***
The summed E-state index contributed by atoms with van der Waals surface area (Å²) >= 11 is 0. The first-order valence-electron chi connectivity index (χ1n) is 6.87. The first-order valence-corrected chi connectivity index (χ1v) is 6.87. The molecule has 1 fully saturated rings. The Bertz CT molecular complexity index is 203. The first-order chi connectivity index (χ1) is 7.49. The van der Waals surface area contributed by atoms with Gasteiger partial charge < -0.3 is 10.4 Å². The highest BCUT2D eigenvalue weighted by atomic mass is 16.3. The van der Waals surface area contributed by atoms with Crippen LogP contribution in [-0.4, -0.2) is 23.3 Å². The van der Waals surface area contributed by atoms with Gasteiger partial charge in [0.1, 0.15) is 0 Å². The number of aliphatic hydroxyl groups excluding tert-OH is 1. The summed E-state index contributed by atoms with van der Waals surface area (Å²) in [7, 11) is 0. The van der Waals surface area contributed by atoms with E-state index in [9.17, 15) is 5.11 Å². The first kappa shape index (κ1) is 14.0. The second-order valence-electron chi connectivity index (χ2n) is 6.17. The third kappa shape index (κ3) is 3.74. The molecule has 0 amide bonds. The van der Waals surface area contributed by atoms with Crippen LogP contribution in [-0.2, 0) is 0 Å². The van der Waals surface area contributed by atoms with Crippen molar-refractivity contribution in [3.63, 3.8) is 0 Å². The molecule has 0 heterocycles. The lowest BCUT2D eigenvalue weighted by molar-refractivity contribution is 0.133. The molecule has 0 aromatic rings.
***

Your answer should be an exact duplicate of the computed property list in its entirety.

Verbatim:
The summed E-state index contributed by atoms with van der Waals surface area (Å²) >= 11 is 0. The first-order valence-electron chi connectivity index (χ1n) is 6.87. The first-order valence-corrected chi connectivity index (χ1v) is 6.87. The molecule has 1 fully saturated rings. The Bertz CT molecular complexity index is 203. The first-order chi connectivity index (χ1) is 7.49. The van der Waals surface area contributed by atoms with Gasteiger partial charge < -0.3 is 10.4 Å². The highest BCUT2D eigenvalue weighted by atomic mass is 16.3. The van der Waals surface area contributed by atoms with Crippen LogP contribution in [-0.4, -0.2) is 23.3 Å². The van der Waals surface area contributed by atoms with Gasteiger partial charge in [0.1, 0.15) is 0 Å². The number of aliphatic hydroxyl groups excluding tert-OH is 1. The summed E-state index contributed by atoms with van der Waals surface area (Å²) in [7, 11) is 0. The van der Waals surface area contributed by atoms with E-state index in [9.17, 15) is 5.11 Å². The first kappa shape index (κ1) is 14.0. The second-order valence-electron chi connectivity index (χ2n) is 6.17. The third kappa shape index (κ3) is 3.74. The molecule has 0 amide bonds. The van der Waals surface area contributed by atoms with Crippen LogP contribution in [-0.2, 0) is 0 Å². The van der Waals surface area contributed by atoms with Crippen molar-refractivity contribution in [3.63, 3.8) is 0 Å². The molecule has 0 heterocycles. The lowest BCUT2D eigenvalue weighted by molar-refractivity contribution is 0.133. The molecule has 0 aromatic rings.